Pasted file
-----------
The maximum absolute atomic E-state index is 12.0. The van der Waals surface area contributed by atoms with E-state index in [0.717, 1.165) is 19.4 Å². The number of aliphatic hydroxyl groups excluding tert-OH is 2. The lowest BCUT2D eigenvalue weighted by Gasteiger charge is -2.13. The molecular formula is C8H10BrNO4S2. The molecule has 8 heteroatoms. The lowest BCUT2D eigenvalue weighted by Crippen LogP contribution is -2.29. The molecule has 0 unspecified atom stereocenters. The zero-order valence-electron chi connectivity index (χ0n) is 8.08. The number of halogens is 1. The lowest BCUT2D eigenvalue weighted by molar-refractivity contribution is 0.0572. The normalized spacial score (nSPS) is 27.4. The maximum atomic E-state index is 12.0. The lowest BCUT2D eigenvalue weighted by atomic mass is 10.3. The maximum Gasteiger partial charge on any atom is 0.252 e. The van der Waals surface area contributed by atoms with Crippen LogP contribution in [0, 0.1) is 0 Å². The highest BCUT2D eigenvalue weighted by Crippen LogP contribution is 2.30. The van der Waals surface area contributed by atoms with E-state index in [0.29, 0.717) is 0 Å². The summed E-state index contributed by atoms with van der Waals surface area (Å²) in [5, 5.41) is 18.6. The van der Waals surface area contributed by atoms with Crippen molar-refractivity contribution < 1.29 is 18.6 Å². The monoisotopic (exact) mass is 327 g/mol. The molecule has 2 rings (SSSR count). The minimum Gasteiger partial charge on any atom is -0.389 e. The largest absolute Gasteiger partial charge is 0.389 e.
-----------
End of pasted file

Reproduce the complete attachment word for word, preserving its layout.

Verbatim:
The maximum absolute atomic E-state index is 12.0. The van der Waals surface area contributed by atoms with E-state index in [0.717, 1.165) is 19.4 Å². The number of aliphatic hydroxyl groups excluding tert-OH is 2. The lowest BCUT2D eigenvalue weighted by Gasteiger charge is -2.13. The molecular formula is C8H10BrNO4S2. The molecule has 8 heteroatoms. The lowest BCUT2D eigenvalue weighted by Crippen LogP contribution is -2.29. The molecule has 0 unspecified atom stereocenters. The zero-order valence-electron chi connectivity index (χ0n) is 8.08. The number of halogens is 1. The lowest BCUT2D eigenvalue weighted by molar-refractivity contribution is 0.0572. The normalized spacial score (nSPS) is 27.4. The maximum atomic E-state index is 12.0. The lowest BCUT2D eigenvalue weighted by atomic mass is 10.3. The maximum Gasteiger partial charge on any atom is 0.252 e. The van der Waals surface area contributed by atoms with Crippen LogP contribution in [0, 0.1) is 0 Å². The highest BCUT2D eigenvalue weighted by Crippen LogP contribution is 2.30. The van der Waals surface area contributed by atoms with E-state index in [0.29, 0.717) is 0 Å². The summed E-state index contributed by atoms with van der Waals surface area (Å²) in [5, 5.41) is 18.6. The van der Waals surface area contributed by atoms with Crippen molar-refractivity contribution < 1.29 is 18.6 Å². The monoisotopic (exact) mass is 327 g/mol. The molecule has 2 rings (SSSR count). The minimum Gasteiger partial charge on any atom is -0.389 e. The largest absolute Gasteiger partial charge is 0.389 e.